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June 1994

Use of Short-Course Class 1 Topical Glucocorticoid Under Occlusion for the Rapid Control of Erythrodermic Psoriasis

Author Affiliations

Harvard Medical School, Boston, Mass; Harvard Medical School, Boston; Massachusetts General Hospital, Boston; Beth Israel Hospital, Boston

Arch Dermatol. 1994;130(6):704-706. doi:10.1001/archderm.1994.01690060034003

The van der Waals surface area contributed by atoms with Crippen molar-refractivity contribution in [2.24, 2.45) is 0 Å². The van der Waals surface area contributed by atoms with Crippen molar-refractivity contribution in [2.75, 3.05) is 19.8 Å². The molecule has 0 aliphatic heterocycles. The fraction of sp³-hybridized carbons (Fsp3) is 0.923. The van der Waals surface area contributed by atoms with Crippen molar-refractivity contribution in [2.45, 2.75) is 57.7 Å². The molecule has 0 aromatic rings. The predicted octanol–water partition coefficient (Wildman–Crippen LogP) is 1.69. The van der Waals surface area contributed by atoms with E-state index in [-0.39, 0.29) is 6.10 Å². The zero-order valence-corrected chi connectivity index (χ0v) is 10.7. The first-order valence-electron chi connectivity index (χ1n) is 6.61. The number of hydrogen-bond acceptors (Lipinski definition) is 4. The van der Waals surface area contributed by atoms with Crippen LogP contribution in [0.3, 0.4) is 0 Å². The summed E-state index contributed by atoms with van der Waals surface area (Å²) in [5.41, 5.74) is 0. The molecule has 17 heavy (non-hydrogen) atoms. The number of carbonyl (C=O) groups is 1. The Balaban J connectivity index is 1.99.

CASE 1  The patient was a 32-year-old man with a 15-year history of psoriasis, psoriatic arthritis, and multiple dermatologic hospitalizations. His psoriasis had been controlled by methotrexate intermittently over the past 10 years but was discontinued due to elevated liver function test results and the presence of positive serologic findings for hepatitis C. One week before admission, the patient discontinued his home UV-B therapy, and psoriatic erythroderma developed covering 70% to 80% of his total body surface area, with diffuse involvement of his scalp, trunk, and extremities. At the time of admission, the patient was an ill-appearing man complaining of chills, with a temperature of 37.5°C and a pulse rate of 100 beats per minute. Notable laboratory values were as follows: leukocytes, 13.9X109/L; hematocrit, 0.39; and platelets, 621X 109/L. Laboratory tests for electrolytes, serum urea nitrogen, and creatinine showed findings within normal limits.

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